- Marina & the Diamonds »
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In attempting to straddle the tricky divide between 'credible' and 'pop', Marina and the Diamonds ends up encountering similar problems to label-mate Little Boots. After two limited releases last year on the Neon Gold imprint, Marina has opted for the slow-build, unleashing the lovely and understated piano ballad 'Obsessions' last February, followed by the almost-perfect pop paean to outsiderhood, 'I'm Not A Robot' (still two of the strongest tracks on show here). However, after drawing in Regina Spektor fans everywhere - including Perez Hilton - with crafted songs about OCDs and shopping for crackers, now Marina has gone and made a 'pop' album. Or at least one that wants to sound like one.
The Family Jewels is a 'fun' sounding record of cartoonish proportions (more on how that sits a little awkwardly with the lyrics later...). We get the pop-punk ska of 'Girls' and the uber shiny pop of the Abba-esque 'Shampain' where she recasts Francis Bacon's famous lines about sham-pain/champagne in a frothy three minutes of camp pop. But the quite charming Amanda-Palmer-esque 'Are You Satisfied?' and the quirky 'Hermit the Frog' rub up against the pop-perfect shimmer of recent single 'Hollywood.
You get a sense that this is an album still very much struggling with the central question that the song 'Mowgli's Road' poses: "well I don't know... who I want to be". It's a record that musically says " Y-E-S to everything" and isn't itself sure of what it is. Does Marina want to be a British Regina, penning lovely piano tunes like 'Numb', or is she taking aim at being the UK's answer to Gwen Stefani, as tracks like 'Oh No' and 'Girls' would suggest? This is the inherent problem with an album that I really want to like (mostly for its autobiographical frankness) but whose sickly sweet melody confection makes it a little hard to swallow in one sitting. You end up needing a bit of palette cleanser in between tracks as Marina and chums throw in everything and the kitchen sink.
Yes, we get a variety of instruments, noises, shrieks, wails and robot voice effects (all of which on the surface point to the ubiquitous Kate Bush comparisons that have been flying around). However, with the exception of the aforementioned early singles, it all adds up to a somewhat wearying bombardment of the senses. Hurling an increasing cacophony of styles and genres at us as it progresses, the album ends up sounding less and less like a coherent piece of work. Atop this veritable feast of ideas jostling for place is one of those hugely mannered voices that, to be honest, you're either going to love or hate. Not blessed with the best voice 'naturally' speaking (as the live shows and acoustic sessions reveal), Marina has developed this rather peculiar habit of injecting every other line with a Britney-esque braying. She veers from this overly stylized vibrato warbling to an androgynous new wave alto honk that at one point in current single 'Hollywood' also veers on a Kate Nash parody where she speak-sings (let's call it 'spinging') - "oh my GAWD you look just like Shakira / Oh no it's Catherine Zeta / ACK CHELEE my name's Marina").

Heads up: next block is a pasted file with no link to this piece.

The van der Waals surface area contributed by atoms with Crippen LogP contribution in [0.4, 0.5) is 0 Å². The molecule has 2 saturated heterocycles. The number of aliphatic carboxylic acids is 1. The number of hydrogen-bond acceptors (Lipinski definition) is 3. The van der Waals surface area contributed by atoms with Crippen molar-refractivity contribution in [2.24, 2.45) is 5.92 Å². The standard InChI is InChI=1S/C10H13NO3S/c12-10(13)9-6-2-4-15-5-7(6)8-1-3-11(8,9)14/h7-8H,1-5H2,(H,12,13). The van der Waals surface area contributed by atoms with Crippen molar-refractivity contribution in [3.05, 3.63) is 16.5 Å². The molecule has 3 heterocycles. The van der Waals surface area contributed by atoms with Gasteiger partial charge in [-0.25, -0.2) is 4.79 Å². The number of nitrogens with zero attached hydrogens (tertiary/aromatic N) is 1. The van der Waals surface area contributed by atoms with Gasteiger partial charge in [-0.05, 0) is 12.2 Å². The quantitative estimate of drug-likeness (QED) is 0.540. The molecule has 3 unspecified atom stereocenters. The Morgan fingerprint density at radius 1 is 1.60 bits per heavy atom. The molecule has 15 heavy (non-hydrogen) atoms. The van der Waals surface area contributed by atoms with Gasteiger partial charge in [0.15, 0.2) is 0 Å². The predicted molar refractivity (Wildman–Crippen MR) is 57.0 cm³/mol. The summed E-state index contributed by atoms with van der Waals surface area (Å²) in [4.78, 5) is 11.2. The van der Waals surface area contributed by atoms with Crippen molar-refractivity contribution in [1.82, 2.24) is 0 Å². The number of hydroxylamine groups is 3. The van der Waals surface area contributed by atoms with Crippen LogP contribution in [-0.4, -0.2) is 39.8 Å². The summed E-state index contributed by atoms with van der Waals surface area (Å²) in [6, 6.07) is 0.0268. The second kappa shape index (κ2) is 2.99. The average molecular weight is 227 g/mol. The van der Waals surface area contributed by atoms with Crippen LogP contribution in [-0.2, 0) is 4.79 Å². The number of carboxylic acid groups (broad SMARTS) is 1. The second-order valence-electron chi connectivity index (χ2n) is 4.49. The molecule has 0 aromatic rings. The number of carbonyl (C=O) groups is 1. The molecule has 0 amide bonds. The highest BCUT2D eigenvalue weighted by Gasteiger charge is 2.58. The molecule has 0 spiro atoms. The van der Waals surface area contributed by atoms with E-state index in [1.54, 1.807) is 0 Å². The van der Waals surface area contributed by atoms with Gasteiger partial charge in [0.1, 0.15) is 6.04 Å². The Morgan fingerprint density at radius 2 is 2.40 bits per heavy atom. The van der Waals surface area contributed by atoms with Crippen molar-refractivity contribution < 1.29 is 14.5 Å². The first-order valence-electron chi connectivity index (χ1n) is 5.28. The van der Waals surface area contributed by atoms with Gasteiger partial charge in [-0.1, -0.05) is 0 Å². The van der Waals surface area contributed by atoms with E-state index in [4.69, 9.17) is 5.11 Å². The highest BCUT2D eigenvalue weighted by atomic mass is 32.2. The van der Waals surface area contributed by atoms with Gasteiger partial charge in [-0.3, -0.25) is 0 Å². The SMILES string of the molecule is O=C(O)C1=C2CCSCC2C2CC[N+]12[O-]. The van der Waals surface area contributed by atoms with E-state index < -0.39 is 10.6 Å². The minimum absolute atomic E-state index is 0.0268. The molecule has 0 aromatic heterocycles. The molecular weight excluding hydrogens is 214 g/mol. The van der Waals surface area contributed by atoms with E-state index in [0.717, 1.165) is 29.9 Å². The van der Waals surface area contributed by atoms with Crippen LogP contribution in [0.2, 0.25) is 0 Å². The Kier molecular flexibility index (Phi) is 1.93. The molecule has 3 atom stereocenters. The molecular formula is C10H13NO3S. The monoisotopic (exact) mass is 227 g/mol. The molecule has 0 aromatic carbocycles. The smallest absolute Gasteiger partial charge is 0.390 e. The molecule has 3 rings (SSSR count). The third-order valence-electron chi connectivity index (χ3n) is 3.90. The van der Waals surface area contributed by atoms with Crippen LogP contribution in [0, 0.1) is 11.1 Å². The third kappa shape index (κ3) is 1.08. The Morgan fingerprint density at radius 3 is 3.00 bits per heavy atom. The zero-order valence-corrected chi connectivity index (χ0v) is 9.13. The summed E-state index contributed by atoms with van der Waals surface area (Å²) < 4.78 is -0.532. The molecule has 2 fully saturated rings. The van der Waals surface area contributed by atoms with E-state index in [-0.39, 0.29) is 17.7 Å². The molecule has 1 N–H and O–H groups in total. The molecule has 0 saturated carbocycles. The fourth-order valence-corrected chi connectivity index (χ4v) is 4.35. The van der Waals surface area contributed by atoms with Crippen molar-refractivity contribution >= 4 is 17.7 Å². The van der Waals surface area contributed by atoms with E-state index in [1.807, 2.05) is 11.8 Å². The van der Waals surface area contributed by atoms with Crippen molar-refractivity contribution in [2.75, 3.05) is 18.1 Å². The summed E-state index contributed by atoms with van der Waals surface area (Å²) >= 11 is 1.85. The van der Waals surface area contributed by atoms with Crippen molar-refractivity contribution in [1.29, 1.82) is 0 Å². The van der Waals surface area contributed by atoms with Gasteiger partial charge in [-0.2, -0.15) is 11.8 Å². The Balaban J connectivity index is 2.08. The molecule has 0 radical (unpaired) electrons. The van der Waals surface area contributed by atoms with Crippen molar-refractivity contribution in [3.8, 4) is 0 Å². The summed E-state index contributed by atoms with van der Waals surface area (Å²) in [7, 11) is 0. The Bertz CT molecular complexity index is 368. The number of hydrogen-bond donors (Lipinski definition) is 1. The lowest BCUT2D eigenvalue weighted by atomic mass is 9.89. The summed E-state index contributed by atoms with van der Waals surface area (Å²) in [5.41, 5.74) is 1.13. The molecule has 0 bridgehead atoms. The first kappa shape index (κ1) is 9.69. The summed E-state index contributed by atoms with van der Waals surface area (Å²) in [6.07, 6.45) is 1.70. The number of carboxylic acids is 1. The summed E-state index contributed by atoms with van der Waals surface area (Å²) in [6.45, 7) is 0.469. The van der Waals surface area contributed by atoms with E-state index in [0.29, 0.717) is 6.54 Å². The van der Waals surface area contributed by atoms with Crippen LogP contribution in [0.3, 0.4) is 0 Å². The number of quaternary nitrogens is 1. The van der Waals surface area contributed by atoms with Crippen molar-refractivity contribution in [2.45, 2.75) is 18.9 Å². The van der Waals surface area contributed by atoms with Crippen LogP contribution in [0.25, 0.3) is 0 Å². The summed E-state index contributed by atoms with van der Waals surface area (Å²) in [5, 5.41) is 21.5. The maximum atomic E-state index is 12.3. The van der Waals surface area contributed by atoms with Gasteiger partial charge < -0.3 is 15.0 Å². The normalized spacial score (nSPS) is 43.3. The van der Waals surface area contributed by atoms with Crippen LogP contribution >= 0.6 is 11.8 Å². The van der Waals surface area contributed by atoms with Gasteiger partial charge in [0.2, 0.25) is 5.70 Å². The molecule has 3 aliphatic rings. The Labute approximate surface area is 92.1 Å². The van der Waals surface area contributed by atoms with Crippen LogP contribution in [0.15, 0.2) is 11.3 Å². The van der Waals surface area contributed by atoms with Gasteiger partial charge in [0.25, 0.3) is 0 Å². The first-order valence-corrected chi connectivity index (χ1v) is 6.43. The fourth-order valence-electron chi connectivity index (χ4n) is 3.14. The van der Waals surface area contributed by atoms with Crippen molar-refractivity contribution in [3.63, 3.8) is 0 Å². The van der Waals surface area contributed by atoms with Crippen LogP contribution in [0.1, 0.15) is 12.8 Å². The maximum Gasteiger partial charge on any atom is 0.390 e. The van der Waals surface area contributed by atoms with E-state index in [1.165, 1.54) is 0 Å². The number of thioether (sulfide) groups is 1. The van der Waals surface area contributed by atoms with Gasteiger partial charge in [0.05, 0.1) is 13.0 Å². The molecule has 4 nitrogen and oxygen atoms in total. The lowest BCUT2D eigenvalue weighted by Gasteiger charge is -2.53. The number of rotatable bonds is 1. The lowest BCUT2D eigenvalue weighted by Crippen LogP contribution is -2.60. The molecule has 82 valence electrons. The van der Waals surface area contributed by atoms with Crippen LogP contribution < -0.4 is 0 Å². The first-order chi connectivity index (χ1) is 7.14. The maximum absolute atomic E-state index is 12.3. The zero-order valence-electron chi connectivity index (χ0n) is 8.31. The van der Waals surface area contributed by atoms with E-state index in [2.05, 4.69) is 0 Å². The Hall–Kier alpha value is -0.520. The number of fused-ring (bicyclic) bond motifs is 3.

Currently being heralded as the heir apparent to Florence Welch's throne, a quick glance at the album's idiosyncratic lyric sheet will tell you that this is at once a fulfillment of a lifelong dream of fame at any cost ("cos all I care about / Is being Number One" - 'Numb') and an uneasy prospect ("I'm gonna fail / gonna die die die" - 'Oh No') for the terminally ambitious Ms. Diamandis. Drawing equally on the Lily Allen school of kitchen-sink banality and, with her meditation on ambition and sacrifice, an extended album length re-write of Stefani's 'What You Waiting For?' (a song she covered at some of her earlier gigs), Marina's lyrics plough the terrain of self doubt, ambition and sacrifice, the lure of false images of beauty, loneliness and vulnerability. This catalogue of the struggle to find her way as an artist makes The Family Jewels, thematically speaking, a more interesting prospect than most. However, those Kate Bush comparisons end up ringing a little hollow except for where a couple of songs borrow the plinky-plonky keyboards of 'There Goes A Tennner' or Marina does her best to adopt an impression of that voice. And herein lies the rub. Artists like this are being offered up as a new generation of innovators when, in truth, they rarely move much beyond merely ventriloquizing the vocal 'kookiness' to which Bush's rather more rich musical legacy has been reduced. The "quirkiness" of this record is confined mostly to the lyrical freshness which, although it can be quite charming in places, is undermined by the incongruously slick and sometimes crowded productions of co-writers Liam Howe (Ex-Sneaker Pimps), Biff Stannard (Kylie) Greg Kurtsin, and Pascal Gabriel.
Marina herself proclaims in Mowgli's Road; "I want to be cuckoo" but with songwriting that tends towards the idiosyncratic and production that screams "commercial pop hit", The Family Jewels seems to be to be symptomatic of a broader trend at the moment to demand our female artists be both credible and commercial at the expense of achieving anything great in either camp.
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